// Of course, the amount of rows on a particular case -and their content- is determined by your specific problem. Any case, the rest of the code (to look for the matching event, next state and corresponding transition) should be valid for any implementation.

// In this particular case, the events are all "internal" in the sense that all of them are generated by times exceded and the other parts of the code changing the "AMDesiredSpeed". Just the event "1" can be deemed as an external one (new tooth).

// Just to show the power of this technique: I added the state number 4 (the fifth, in fact) because the starting of those hobby motors is almost completely random (for the same DC voltage the same motor can actually start or it can decide to wait some hundredths of volt; to make sure it actually starts better to give it full voltage for a while). As, for this purpose, the code is trivial ("analogWrite(AMotPWM , 255);") the modification of the program flow (adding a line to the table) took few minutes.

/////////////////// A_M_Ctrl_Code /////////////////////
void A_M_Ctrl_Code()
{

// Specific variables and constants
int i = 0; 
volatile float AMSCorrection = 0;
volatile float AMHeave = 0;
volatile float AMSpeedError = 0;
const float AMK = 40;
const int AMHeaveProp = 10;
const float AMSpeedCorrFactor = 0.25;
const float AMUnderSpeed = 4.0;
const float AMFxdStTime = 600;
/////////////////////////////////////////////////////
// Automat table

const int AMCCLines = 9;

const int AMCCCStatus[] = {0,0,1,1,2,2,3,3,4};
const int AMCC__Event[] = {4,2,3,1,3,0,3,1,5};
const int AMCCNStatus[] = {4,1,0,2,0,3,0,2,2};
const int AMCCTrnston[] = {5,1,2,3,2,4,2,3,6};


// Other automat variables
boolean AMCCUnattendedEvent = false;
int AMCCTransitionToExecute;


// Events updating
boolean AMCCEvents[6] = {0,0,0,0,0,0};

if (( float (millis() - AMSpCalCurTime)/1000.0) > (AMUnderSpeed / AMSpeedDesired))
  {
  AMCCEvents[0] = true;
  }
else
  {
  AMCCEvents[0] = false;   
  } 

if (AMSpCalPrvTime < AMSpCalCurTime)
  {
  AMCCEvents[1] = true;
  }
else
  {
  AMCCEvents[1] = false;   
  } 

if (AMSpeedDesired != 0)
  {
  AMCCEvents[2] = true;
  AMCCEvents[3] = false; 
  }
else
  {
  AMCCEvents[3] = true;   
  AMCCEvents[2] = false;
  }
 
if (millis() <= AMFxdStTime)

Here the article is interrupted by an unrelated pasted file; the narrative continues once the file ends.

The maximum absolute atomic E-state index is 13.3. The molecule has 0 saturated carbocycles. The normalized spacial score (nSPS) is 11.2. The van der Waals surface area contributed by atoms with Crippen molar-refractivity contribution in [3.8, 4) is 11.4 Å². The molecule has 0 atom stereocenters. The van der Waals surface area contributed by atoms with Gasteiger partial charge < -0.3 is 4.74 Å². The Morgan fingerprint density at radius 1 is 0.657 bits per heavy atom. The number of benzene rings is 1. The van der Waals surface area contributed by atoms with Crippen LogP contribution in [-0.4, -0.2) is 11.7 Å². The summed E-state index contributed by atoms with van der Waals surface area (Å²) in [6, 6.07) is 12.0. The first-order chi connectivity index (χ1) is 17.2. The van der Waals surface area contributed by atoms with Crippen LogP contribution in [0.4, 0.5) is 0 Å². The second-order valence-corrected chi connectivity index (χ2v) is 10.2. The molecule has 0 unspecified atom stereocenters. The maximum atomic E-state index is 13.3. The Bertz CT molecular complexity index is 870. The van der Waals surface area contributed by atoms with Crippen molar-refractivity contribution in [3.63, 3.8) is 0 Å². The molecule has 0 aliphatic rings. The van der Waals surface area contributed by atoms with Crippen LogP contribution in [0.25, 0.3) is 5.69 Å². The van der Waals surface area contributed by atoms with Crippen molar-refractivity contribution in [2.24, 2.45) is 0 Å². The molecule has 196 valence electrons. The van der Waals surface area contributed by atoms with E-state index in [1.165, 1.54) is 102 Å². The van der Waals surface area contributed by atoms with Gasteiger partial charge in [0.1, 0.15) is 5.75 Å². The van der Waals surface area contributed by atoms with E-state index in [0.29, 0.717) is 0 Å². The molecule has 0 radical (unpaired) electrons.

{
  AMCCEvents[4] = true;
  AMCCEvents[5] = false;
  }
else
  {
  AMCCEvents[5] = true; 
  AMCCEvents[4] = false;
  } 
 
   
   
   
   
// Look for suitable event (corresponding to the current state)
   
while (AMStatus >= AMCCCStatus[i] && i <= AMCCLines)
  {
    if (AMStatus == AMCCCStatus[i] && (AMCCEvents[AMCC__Event[i]]))
     {
     AMStatus = AMCCNStatus[i]; // Update state
     AMCCUnattendedEvent = true; // Flag for transitions
     AMCCTransitionToExecute = AMCCTrnston[i];
     }
  i++;
  }
 
//Transitions managing 
if (AMCCUnattendedEvent)
{
 
  switch (AMCCTransitionToExecute)
    {
    case 0:
      {
      AMCCUnattendedEvent = false;
      }
    break;

    case 1:
      {
      AMCCUnattendedEvent = false;
      }
    break;
   
    case 2:
      {
      AMStatus = 0;
      AMCCUnattendedEvent = false;
      }

    case 3:
      {
      AMCCUnattendedEvent = false;
      }
     
    case 4:
      {
      AMCCUnattendedEvent = false;
      }
    break;
   
   case 5:
      {
      AMCCUnattendedEvent = false;
      }
    break;



    }
}

//Code to execute. 
switch (AMStatus)
  {
  case 0:
    {
    analogWrite(AMotPWM , 0);
    AMDCOutputPrv = 0;
    }
    break;
   
  case 1:
    {
    AMHeave = AMK +  AMSpeedDesired * AMHeaveProp * ((millis() - (AMSpCalCurTime))/ 1000.0);
    if (AMHeave > 255.0) AMHeave = 255.0;
    if (AMHeave < 0.0) AMHeave = 0.0;
    AMDCOutputNew = AMHeave;
    AMDCOutputPrv = AMDCOutputNew;
    analogWrite(AMotPWM , AMDCOutputNew);
    }
  break;
   
  case 2:
    {
    if (AMSpCalPrvTime < AMSpCalCurTime)
      {
      AMSpeed = 1000.0/(AMSpCalCurTime - AMSpCalPrvTime);
      AMSpeedError = AMSpeedDesired -  AMSpeed;
      AMSCorrection = AMSpeedCorrFactor * AMSpeedError;
      AMDCOutputNew = AMDCOutputPrv + AMSCorrection;
      if (AMDCOutputNew < 0) AMDCOutputNew = 0; 
      if (AMDCOutputNew > 255) AMDCOutputNew = 255;
      analogWrite(AMotPWM , AMDCOutputNew);
      AMDCOutputPrv = AMDCOutputNew;
      AMSpCalPrvTime = AMSpCalCurTime;
      }
    }
  break;
   
  case 3:
    {
    AMHeave = AMK + AMSpeedDesired * (AMHeaveProp * ((millis() - AMSpCalCurTime)/ 1000.0) - (AMUnderSpeed / AMSpeedDesired));
    if (AMHeave > 255.0) AMHeave = 255.0;
    AMDCOutputNew = AMHeave;
    if (AMDCOutputNew > 255.0) AMDCOutputNew = 255.0;
    if (AMDCOutputNew < 0) AMDCOutputNew = 0; 
    AMDCOutputPrv = AMDCOutputNew;
    analogWrite(AMotPWM , AMDCOutputNew);
    }
  break;
   
  case 4:
    {
    analogWrite(AMotPWM , 255);
    }
  break;
  }

 
}
//////////////// A_M_Ctrl_Code end //////////////////////


(Just to make sure: I adjoint the sketch I used to code the table)

Regards

JimboZA

Having watched this video, I downloaded Visual Paradigm Community Edition and created the attached state diagram for this phase of the project.

Next step is to modify the diagram and the code to allow for an "open" state. As it stands, the "pass" event is an open followed by a close, which in real life is not ideal since there could be a mechanical fault which could jam the stile open without closing.
Roy from ITCrowd: Have you tried turning it off an on again?
I'm on LinkedIn: http://www.linkedin.com/in/jimbrownza